Coaches are Mandated Reporters

Posted: September 11, 2014 in HRLax, Updates to "A Lacrosse Story?", US Lacrosse
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This is the first in a multipart series of articles related to actual cases involving the reporting of suspected sexual abuse in Virginia. It is also important to note it was the events at Penn State and the alleged cover-up that made it’s way into the headlines everyday and continued until June of 2012 when Jerry Sandusky was found guilty on 45 counts of sexual abuse stemming back to 1998.

In November of 2011, Joe Paterno, America’s most well known college football coach was fired by Penn State after the indictments against Sandusky. Apparently the Board of Visitors concluded that Coach Paterno had not done enough to report the allegations against Sandusky.  Coach Paterno had been at the helm of the storied program since 1950 and after Joe Paterno’s firing one of his last public quotes was “This is a tragedy. It is one of the great sorrows of my life. With the benefit of hindsight, I wish I had done more.” Joe Paterno died two months later and after over 60 years as one of America’s most beloved icons, one of his most notable quotes will be one of sadness and regret,  however;  in a book, by his son Jay Paterno,  released in September 2014, Joe Paterno is quoted as saying, “Maybe the silver lining in this is that some good can come out of this.”

Also at the time the world also learned how some at Penn State either sought to cover up the reported sexual abuse and even allegedly lied to a grand jury which indicted Jerry Sandusky on 48 separate counts. In June of 2012 Sandusky was found guilty on 45 of the 48 counts and sentenced to between 30 and 60 years in prison. According to at least one media report he will probably spend the rest of his life in Greene State Prison in southwestern Pennsylvania with many of if not most of the state’s death row inmates.

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To reiterate what Joe Paterno is quoted as saying, “Maybe the silver lining in this is that some good can come out of this.”

With respect to the emotional, mental, and physical damage that Jerry Sandusky inflicted upon his victims, there is apparently little doubt that most could have been prevented had members of the university and even the district attorney not chosen to dismiss or bury the allegations as early as 1998.

The Penn State story is depicted here to show the dilemma that people face when confronted with allegations of sexual abuse and to give context to a dark time in our history and the actions that some took to neglect, ignore, or conceal a situation that could have prevented further injury to multiple victims at Penn State.

As a direct result of Sandusky’s heinous acts and the alleged neglect and cover-up at Penn State, numerous states have strengthened Mandated Reporter laws to include more reporters, increasing the penalties for not reporting, and shortening the time required to report allegations of suspected sexual abuse. In Virginia, § 63.2-1509, often referred to as the “Mandated Reporter Law”,  one of the additions including adding the following:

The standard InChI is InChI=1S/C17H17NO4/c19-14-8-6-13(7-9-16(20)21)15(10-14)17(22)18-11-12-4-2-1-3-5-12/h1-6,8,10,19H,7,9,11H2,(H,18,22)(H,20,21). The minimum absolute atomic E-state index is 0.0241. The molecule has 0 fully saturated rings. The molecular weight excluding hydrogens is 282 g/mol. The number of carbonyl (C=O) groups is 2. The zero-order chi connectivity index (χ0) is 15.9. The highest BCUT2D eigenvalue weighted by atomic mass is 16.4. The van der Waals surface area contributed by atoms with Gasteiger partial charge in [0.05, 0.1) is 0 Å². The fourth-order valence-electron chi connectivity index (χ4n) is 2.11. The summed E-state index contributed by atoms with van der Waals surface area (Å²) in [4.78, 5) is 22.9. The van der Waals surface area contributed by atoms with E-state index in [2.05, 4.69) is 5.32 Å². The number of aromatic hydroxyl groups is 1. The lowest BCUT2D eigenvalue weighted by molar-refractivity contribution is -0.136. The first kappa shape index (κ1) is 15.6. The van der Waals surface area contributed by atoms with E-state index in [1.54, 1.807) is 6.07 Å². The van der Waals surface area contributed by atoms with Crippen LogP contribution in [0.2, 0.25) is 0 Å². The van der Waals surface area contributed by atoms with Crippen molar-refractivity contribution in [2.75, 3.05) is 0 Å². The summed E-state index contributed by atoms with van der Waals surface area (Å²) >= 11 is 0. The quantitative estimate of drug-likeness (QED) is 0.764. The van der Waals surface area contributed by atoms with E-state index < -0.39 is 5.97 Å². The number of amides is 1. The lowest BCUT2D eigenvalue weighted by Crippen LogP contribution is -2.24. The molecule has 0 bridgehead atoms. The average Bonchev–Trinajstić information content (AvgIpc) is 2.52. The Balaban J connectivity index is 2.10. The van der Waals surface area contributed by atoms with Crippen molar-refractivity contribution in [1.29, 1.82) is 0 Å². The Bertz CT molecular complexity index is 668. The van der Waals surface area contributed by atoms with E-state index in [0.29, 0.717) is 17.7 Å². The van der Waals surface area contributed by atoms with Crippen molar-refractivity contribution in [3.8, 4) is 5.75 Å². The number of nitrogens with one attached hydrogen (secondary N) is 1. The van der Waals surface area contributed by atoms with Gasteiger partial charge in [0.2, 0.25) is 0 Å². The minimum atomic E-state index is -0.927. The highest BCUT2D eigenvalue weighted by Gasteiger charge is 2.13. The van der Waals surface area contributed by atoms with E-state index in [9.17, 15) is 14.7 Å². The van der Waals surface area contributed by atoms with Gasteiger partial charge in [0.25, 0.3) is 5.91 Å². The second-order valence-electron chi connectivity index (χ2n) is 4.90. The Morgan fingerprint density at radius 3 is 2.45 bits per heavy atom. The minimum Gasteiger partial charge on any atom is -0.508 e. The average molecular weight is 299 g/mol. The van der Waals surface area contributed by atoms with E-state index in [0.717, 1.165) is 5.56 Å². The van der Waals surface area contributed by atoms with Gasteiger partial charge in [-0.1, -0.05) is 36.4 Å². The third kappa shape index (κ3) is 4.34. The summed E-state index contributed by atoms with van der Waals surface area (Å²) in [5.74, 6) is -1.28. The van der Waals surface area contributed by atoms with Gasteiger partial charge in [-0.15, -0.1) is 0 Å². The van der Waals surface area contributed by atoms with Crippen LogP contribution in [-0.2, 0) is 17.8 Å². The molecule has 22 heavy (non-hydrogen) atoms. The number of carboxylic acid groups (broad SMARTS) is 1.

16. Any athletic coach, director or other person 18 years of age or older employed by or volunteering  with a private sports organization or team;

The events at Penn State seem to have heightened the awareness in youth sports in the prevention and reporting of suspected sexual abuse.

This and other changes in the law appear to be directly attributable to the failures at Penn State and were reported locally in the media. What is most instructive about Mandated Reporter Laws is that it is the suspicion of abuse that you are required to report; it is the job of the investigative agency after determining that there is probable cause to investigate;  to determine whether or not those suspicions are founded or unfounded.

In September 2014,  Paterno Legacy: Enduring Lessons from the Life and Death of My Father by Jay Paterno was released. Excerpts already released help to shed light on the tragic failure by many at Penn State to prevent the abuse.

Locally, the Sandusky case has some similarities with a case in Salem, Virginia in which Former Salem youth volleyball coach Dewayne Barger was sentenced to 42 years, after being found guilty in September of 2013 for illegally taping teen girls changing their clothes. He’ll serve a suspended sentence of eight years and three months in prison. Upon his release, he’ll be on probation for ten years. In that case at least one of the victims and her parents attempted to report their suspicions to the youth organization years prior and were ostracized as a result.

Both, Hampton Roads Lacrosse (HRLax) and US Lacrosse have made changes to their stated and published policies regarding suspected sexual abuse.

Disclaimer: This story above has absolutely no connection with the events in Virginia and no inference should be suggested or implied nor is any implication intended or inferred by the author. To be absolutely clear, nothing in the story below comes remotely close to the heinous acts for which Sandusky was convicted of perpetrating. The stated purpose for the inclusion of this information is educational and instructional for those involved in youth athletics in preventing and reporting suspected sexual abuse.

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